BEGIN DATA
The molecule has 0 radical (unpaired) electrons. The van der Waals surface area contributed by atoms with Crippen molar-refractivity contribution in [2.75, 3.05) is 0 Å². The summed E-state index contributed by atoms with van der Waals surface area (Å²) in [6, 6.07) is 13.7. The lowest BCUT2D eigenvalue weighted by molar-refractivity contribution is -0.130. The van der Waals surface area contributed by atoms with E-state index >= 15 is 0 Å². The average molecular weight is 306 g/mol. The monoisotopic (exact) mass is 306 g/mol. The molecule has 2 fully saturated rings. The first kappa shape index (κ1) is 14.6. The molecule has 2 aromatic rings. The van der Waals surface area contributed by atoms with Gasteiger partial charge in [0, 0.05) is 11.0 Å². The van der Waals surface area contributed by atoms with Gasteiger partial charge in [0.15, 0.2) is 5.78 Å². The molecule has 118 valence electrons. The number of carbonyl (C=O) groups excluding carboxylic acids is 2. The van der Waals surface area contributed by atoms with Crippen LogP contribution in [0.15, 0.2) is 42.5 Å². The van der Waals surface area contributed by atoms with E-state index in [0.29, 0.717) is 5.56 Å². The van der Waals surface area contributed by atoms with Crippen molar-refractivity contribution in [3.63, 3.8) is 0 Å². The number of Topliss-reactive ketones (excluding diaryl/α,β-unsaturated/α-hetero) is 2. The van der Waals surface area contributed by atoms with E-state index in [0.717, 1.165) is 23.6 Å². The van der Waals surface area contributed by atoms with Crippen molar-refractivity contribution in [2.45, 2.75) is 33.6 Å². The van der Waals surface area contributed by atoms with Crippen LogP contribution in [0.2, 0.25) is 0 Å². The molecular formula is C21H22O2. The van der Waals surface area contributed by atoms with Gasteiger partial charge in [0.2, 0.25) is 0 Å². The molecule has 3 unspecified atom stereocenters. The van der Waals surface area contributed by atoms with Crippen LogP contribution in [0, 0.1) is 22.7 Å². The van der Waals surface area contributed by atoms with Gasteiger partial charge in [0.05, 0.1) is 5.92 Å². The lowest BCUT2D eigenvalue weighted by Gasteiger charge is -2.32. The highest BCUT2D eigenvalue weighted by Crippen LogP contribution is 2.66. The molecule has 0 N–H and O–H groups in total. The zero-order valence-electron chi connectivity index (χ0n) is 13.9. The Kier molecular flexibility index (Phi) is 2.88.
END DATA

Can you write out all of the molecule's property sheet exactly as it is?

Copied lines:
The molecule has 0 radical (unpaired) electrons. The van der Waals surface area contributed by atoms with Crippen molar-refractivity contribution in [2.75, 3.05) is 0 Å². The summed E-state index contributed by atoms with van der Waals surface area (Å²) in [6, 6.07) is 13.7. The lowest BCUT2D eigenvalue weighted by molar-refractivity contribution is -0.130. The van der Waals surface area contributed by atoms with E-state index >= 15 is 0 Å². The average molecular weight is 306 g/mol. The monoisotopic (exact) mass is 306 g/mol. The molecule has 2 fully saturated rings. The first kappa shape index (κ1) is 14.6. The molecule has 2 aromatic rings. The van der Waals surface area contributed by atoms with Gasteiger partial charge in [0, 0.05) is 11.0 Å². The van der Waals surface area contributed by atoms with Gasteiger partial charge in [0.15, 0.2) is 5.78 Å². The molecule has 118 valence electrons. The number of carbonyl (C=O) groups excluding carboxylic acids is 2. The van der Waals surface area contributed by atoms with Crippen LogP contribution in [0.15, 0.2) is 42.5 Å². The van der Waals surface area contributed by atoms with E-state index in [0.29, 0.717) is 5.56 Å². The van der Waals surface area contributed by atoms with Crippen molar-refractivity contribution in [3.63, 3.8) is 0 Å². The number of Topliss-reactive ketones (excluding diaryl/α,β-unsaturated/α-hetero) is 2. The van der Waals surface area contributed by atoms with E-state index in [0.717, 1.165) is 23.6 Å². The van der Waals surface area contributed by atoms with Crippen molar-refractivity contribution in [2.45, 2.75) is 33.6 Å². The van der Waals surface area contributed by atoms with Crippen LogP contribution in [0.2, 0.25) is 0 Å². The molecular formula is C21H22O2. The van der Waals surface area contributed by atoms with Gasteiger partial charge in [0.2, 0.25) is 0 Å². The molecule has 3 unspecified atom stereocenters. The van der Waals surface area contributed by atoms with Crippen LogP contribution in [0, 0.1) is 22.7 Å². The van der Waals surface area contributed by atoms with Gasteiger partial charge in [0.05, 0.1) is 5.92 Å². The lowest BCUT2D eigenvalue weighted by Gasteiger charge is -2.32. The highest BCUT2D eigenvalue weighted by Crippen LogP contribution is 2.66. The molecule has 0 N–H and O–H groups in total. The zero-order valence-electron chi connectivity index (χ0n) is 13.9. The Kier molecular flexibility index (Phi) is 2.88.